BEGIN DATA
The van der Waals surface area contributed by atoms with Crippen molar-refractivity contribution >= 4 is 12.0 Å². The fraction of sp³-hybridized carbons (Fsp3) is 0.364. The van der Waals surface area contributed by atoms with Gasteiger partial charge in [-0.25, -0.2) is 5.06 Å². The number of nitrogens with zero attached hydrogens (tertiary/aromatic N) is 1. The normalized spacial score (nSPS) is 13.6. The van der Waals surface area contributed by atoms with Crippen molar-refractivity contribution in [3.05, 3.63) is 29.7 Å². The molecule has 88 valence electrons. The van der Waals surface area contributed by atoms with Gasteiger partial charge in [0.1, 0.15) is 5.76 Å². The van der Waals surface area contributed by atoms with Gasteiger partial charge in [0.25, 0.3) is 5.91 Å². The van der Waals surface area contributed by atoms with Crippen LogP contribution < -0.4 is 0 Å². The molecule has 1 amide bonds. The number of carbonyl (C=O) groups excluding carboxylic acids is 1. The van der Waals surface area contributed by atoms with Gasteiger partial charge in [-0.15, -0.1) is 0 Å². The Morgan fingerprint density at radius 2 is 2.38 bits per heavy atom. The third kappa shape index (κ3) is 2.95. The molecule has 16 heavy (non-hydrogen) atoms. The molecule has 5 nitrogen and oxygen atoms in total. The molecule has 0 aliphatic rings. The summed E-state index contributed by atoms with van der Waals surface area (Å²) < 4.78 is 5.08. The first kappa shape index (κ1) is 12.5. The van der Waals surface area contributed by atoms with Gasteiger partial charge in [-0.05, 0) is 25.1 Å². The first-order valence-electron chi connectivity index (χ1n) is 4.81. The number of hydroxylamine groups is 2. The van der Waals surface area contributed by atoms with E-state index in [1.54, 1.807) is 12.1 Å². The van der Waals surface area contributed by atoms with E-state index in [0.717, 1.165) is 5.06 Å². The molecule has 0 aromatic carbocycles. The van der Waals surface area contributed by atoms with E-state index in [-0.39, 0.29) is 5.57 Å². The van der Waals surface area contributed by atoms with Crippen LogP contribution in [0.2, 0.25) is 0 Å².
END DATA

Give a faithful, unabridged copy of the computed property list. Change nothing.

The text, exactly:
The van der Waals surface area contributed by atoms with Crippen molar-refractivity contribution >= 4 is 12.0 Å². The fraction of sp³-hybridized carbons (Fsp3) is 0.364. The van der Waals surface area contributed by atoms with Gasteiger partial charge in [-0.25, -0.2) is 5.06 Å². The number of nitrogens with zero attached hydrogens (tertiary/aromatic N) is 1. The normalized spacial score (nSPS) is 13.6. The van der Waals surface area contributed by atoms with Crippen molar-refractivity contribution in [3.05, 3.63) is 29.7 Å². The molecule has 88 valence electrons. The van der Waals surface area contributed by atoms with Gasteiger partial charge in [0.1, 0.15) is 5.76 Å². The van der Waals surface area contributed by atoms with Gasteiger partial charge in [0.25, 0.3) is 5.91 Å². The van der Waals surface area contributed by atoms with Crippen LogP contribution < -0.4 is 0 Å². The molecule has 1 amide bonds. The number of carbonyl (C=O) groups excluding carboxylic acids is 1. The van der Waals surface area contributed by atoms with Gasteiger partial charge in [-0.15, -0.1) is 0 Å². The Morgan fingerprint density at radius 2 is 2.38 bits per heavy atom. The third kappa shape index (κ3) is 2.95. The molecule has 16 heavy (non-hydrogen) atoms. The molecule has 5 nitrogen and oxygen atoms in total. The molecule has 0 aliphatic rings. The summed E-state index contributed by atoms with van der Waals surface area (Å²) < 4.78 is 5.08. The first kappa shape index (κ1) is 12.5. The van der Waals surface area contributed by atoms with Gasteiger partial charge in [-0.05, 0) is 25.1 Å². The first-order valence-electron chi connectivity index (χ1n) is 4.81. The number of hydroxylamine groups is 2. The van der Waals surface area contributed by atoms with E-state index in [1.54, 1.807) is 12.1 Å². The van der Waals surface area contributed by atoms with E-state index in [0.717, 1.165) is 5.06 Å². The molecule has 0 aromatic carbocycles. The van der Waals surface area contributed by atoms with E-state index in [-0.39, 0.29) is 5.57 Å². The van der Waals surface area contributed by atoms with Crippen LogP contribution in [0.2, 0.25) is 0 Å².